I’m a music history buff, or a music history nerd if you prefer. There’s an allure to learning about past musical events that make you wish you were there when they occurred. The experience of seeing The Ramones or Talking Heads play CBGBs, or experiencing the Belleville Three spin Techno in Detroit in the 80s, would be amazing to witness as both events shaped their respective genres. However, we view those events as important in hindsight. We now know that the Ramones proved that Rock doesn’t need fancy guitar licks and long tracks to have power. And we now know that the Belleville Three helped shape EDM into the powerhouse it is today.
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Few songs represent the early 2000s as well as “The Middle” by Jimmy Eat World. "Hey, don't write yourself off yet," lead-singer Jim Adkins croons. "It's only in your head you feel left out, or looked down on.” Sounds familiar? This song and the album Bleed American helped introduce the burgeoning underground genre Emo to a wider, more mainstream audience. Given that Jimmy Eat World’s main fan demographic during this time was a nation of angsty 15-year-olds, it’s no surprise that Oct. 11, when Jimmy Eat World played the Barrymore Theatre here in Madison for the first time since 2004, their crowd was made up mostly of dudes in their 30s—the now-adults those aforementioned angsty teens grew into.
There’s always excitement when a local band you grew up loving starts to pick up steam on the national level. Sat. Nite Duets has been Milwaukee’s best kept secret since 2009. Their albums Summer of Punishment and Electric Manland were adored by the indie rock scene in the city. However, it was perplexing why they were never able to break out of the black hole that is Milwaukee. This year they were finally given a larger platform. Father/Daughter Records, home to larger acts like PWR BTTM and Diet Cig, scooped the band up and released their album Air Guitar Sept. 16. Made up by members Andrew Jambura, Ben Gucciardi, Stephen Strupp, Joe Guszkowski, Chris Frahm and Jon Anderson, Sat. Nite Duets are known for their catchy indie rock songs. They may be inspired by bands such as Guided By Voices or Pavement, but a large helping of eccentricity gives them a distinguishing image from the million other acts in the nebulous genre. They all share songwriting and vocal duties, which gives each song a distinct personality. While seemingly ragtag at first, they’ve been able to craft a cohesive sound for themselves. With their newest release, Air Guitar, they do not sway significantly away from their tried-and-true formula.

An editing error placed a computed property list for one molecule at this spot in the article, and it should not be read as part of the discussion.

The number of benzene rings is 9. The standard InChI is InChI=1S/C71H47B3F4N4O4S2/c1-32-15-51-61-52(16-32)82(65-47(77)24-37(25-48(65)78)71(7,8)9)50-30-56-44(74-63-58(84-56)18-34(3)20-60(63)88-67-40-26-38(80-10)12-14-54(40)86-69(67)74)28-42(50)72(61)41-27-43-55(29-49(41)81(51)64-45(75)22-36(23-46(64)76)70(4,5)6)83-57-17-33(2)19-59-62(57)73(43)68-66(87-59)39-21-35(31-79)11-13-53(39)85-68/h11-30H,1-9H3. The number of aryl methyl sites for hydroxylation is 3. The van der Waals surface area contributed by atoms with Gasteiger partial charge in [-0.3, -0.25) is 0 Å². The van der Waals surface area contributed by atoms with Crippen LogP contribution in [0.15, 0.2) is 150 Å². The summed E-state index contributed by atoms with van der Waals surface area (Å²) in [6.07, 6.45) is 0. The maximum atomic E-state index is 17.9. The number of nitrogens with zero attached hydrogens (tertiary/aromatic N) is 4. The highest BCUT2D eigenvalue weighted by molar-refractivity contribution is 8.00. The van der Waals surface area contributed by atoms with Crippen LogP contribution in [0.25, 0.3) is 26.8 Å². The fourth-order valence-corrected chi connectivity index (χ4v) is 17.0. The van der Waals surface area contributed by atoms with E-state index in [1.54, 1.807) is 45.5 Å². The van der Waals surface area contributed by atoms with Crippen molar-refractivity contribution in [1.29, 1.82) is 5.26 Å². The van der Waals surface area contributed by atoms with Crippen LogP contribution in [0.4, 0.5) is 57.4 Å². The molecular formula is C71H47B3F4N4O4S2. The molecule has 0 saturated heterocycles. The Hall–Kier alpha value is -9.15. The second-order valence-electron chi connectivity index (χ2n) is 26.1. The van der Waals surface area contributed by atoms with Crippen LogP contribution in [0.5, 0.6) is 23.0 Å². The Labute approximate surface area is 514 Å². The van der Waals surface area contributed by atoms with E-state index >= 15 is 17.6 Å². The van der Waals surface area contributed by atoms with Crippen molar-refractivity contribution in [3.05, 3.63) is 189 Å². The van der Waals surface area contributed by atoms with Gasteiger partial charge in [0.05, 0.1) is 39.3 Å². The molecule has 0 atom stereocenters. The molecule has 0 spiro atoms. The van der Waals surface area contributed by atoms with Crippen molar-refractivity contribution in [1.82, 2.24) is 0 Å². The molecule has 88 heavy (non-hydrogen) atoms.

Parquet Courts burst onto the scene with their raucous 2013 release Light Up Gold. Their The Feelies and Television-inspired songs distilled the essence of punk and alternative through clever lyrics conveyed by a monotone slacker drawl over chaotic, messy and fierce power chords. Since that release, people have been waiting for the band to finally make its mainstream breakthrough. With their most recent album Human Performance on the legendary U.K. indie label Rough Trade, they are making their case for broad recognition, even though it seems that the band has lost something along the way.